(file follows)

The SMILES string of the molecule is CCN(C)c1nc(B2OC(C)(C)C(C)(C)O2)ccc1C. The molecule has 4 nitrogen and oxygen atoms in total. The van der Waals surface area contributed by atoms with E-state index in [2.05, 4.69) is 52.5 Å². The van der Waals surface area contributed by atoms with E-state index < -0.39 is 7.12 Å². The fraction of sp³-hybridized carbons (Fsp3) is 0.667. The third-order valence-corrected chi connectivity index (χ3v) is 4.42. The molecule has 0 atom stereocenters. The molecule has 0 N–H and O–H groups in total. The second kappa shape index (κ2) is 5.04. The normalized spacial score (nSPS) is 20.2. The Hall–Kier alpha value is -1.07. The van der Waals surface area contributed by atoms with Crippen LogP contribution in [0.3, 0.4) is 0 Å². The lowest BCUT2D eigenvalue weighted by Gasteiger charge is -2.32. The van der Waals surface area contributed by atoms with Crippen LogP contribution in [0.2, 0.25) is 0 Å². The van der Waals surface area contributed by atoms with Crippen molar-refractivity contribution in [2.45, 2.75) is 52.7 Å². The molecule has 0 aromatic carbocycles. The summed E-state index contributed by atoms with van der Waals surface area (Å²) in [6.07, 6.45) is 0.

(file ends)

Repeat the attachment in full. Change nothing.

The SMILES string of the molecule is CCN(C)c1nc(B2OC(C)(C)C(C)(C)O2)ccc1C. The molecule has 4 nitrogen and oxygen atoms in total. The van der Waals surface area contributed by atoms with E-state index in [2.05, 4.69) is 52.5 Å². The van der Waals surface area contributed by atoms with E-state index < -0.39 is 7.12 Å². The fraction of sp³-hybridized carbons (Fsp3) is 0.667. The third-order valence-corrected chi connectivity index (χ3v) is 4.42. The molecule has 0 atom stereocenters. The molecule has 0 N–H and O–H groups in total. The second kappa shape index (κ2) is 5.04. The normalized spacial score (nSPS) is 20.2. The Hall–Kier alpha value is -1.07. The van der Waals surface area contributed by atoms with Crippen LogP contribution in [0.3, 0.4) is 0 Å². The lowest BCUT2D eigenvalue weighted by Gasteiger charge is -2.32. The van der Waals surface area contributed by atoms with Crippen LogP contribution in [0.2, 0.25) is 0 Å². The van der Waals surface area contributed by atoms with Crippen molar-refractivity contribution in [2.45, 2.75) is 52.7 Å². The molecule has 0 aromatic carbocycles. The summed E-state index contributed by atoms with van der Waals surface area (Å²) in [6.07, 6.45) is 0.